Turns out you can judge a band by its album cover

Greg Anderson knows his world history, but that’s just his day job; he knows even more about heavy metal music

By Evelyn Griffin, Anna McClellan, Grace Nugent, and Theo Roe

Thrash. Pirate. Sludge. Satanic. War. Viking. Doom. Death.

Aside from sounding mildly menacing, these words have one thing in common: they are subgenres of heavy metal music. And the list goes on. In the latest episode of the S Word podcast, hosts Anna McClellan and Grace Nugent talk with world geography and world history teacher Greg Anderson about his passion for metal and how he distinguishes each subgenre. He claims that branding is everything.

When it comes to his favorite style of metal music, Anderson said it depends on his mood, but currently, he prefers cheesy, synthy, orchestral power metal.”

“You can look at the logo of so many heavy metal bands and know exactly what genre it is,” he said.

If it is a “splatter” it is death metal. If it is “a mass that looks like a plate of spaghetti,” it is black metal. If it is “a fancy font with bold letters” it is power metal. Album covers also play a part in determining how to categorize a band. When Anderson sees a “crudely drawn stack of skulls and demons eating the flesh off of them or whatever,” he knows he is listening to death metal, and if he sees “dirty, camo short-wearing heavy metal dudes that smell,” he is listening to a “grungy looking thing with an offensive name.”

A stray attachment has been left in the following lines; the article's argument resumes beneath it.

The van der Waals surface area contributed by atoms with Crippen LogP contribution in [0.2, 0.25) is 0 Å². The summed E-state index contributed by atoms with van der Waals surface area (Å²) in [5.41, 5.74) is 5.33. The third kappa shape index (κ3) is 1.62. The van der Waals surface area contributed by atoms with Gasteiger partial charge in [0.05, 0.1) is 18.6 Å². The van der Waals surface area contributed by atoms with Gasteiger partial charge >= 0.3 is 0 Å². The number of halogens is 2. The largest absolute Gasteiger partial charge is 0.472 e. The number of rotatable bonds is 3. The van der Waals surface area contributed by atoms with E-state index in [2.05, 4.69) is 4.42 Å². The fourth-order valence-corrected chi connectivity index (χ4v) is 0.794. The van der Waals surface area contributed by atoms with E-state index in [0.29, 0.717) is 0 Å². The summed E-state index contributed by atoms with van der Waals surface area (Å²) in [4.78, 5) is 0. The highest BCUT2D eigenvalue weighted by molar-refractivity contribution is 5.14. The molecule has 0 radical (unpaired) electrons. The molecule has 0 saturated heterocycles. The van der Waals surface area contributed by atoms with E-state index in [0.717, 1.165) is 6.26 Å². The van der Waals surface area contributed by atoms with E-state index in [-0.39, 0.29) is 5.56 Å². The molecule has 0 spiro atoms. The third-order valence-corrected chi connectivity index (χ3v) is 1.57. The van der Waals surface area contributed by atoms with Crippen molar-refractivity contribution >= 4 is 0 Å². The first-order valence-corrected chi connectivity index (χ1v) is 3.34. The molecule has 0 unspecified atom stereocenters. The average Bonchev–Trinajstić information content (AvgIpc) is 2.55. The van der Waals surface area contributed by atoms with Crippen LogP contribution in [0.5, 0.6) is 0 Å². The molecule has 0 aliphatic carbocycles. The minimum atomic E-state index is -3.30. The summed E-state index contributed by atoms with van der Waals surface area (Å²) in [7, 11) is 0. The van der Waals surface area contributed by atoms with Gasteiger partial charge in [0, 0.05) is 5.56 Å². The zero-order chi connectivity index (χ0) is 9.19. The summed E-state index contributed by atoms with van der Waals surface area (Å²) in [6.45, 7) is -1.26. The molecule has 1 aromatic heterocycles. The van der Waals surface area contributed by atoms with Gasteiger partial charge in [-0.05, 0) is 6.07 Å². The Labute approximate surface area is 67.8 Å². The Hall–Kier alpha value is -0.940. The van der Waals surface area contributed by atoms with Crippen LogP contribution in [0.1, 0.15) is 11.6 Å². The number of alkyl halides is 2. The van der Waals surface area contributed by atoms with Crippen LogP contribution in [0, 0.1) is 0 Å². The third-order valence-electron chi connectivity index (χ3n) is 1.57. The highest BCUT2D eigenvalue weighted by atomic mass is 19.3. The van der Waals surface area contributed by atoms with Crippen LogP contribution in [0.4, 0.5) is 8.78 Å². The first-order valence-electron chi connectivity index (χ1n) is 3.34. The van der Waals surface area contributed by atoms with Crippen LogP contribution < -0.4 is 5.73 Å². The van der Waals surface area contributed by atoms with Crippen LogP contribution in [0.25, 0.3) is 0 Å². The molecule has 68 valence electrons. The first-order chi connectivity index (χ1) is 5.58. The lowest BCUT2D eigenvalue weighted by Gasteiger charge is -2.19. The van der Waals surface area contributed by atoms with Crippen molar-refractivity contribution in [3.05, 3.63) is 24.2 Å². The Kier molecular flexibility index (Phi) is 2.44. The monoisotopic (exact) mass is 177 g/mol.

“I didn’t even talk for one second about the vocal stylings or guitar tones or drumming styles or influences or anything like that,” Anderson said. “All I talked about was the look.”

When it comes to his favorite style, it depends on his mood, but currently, he prefers cheesy, synthy, orchestral power metal.

“They’re not screaming, they’re not doing the death growl, it’s almost exclusively not offensive,” he said.

Anderson’s Spotify metal playlist is 34 hours long, and his chart showing different metal genres and their relationship to each other looks like a constellation of stars. Illustration courtesy of Greg Anderson.

 

This story was originally published on The Shield Online on September 28, 2020.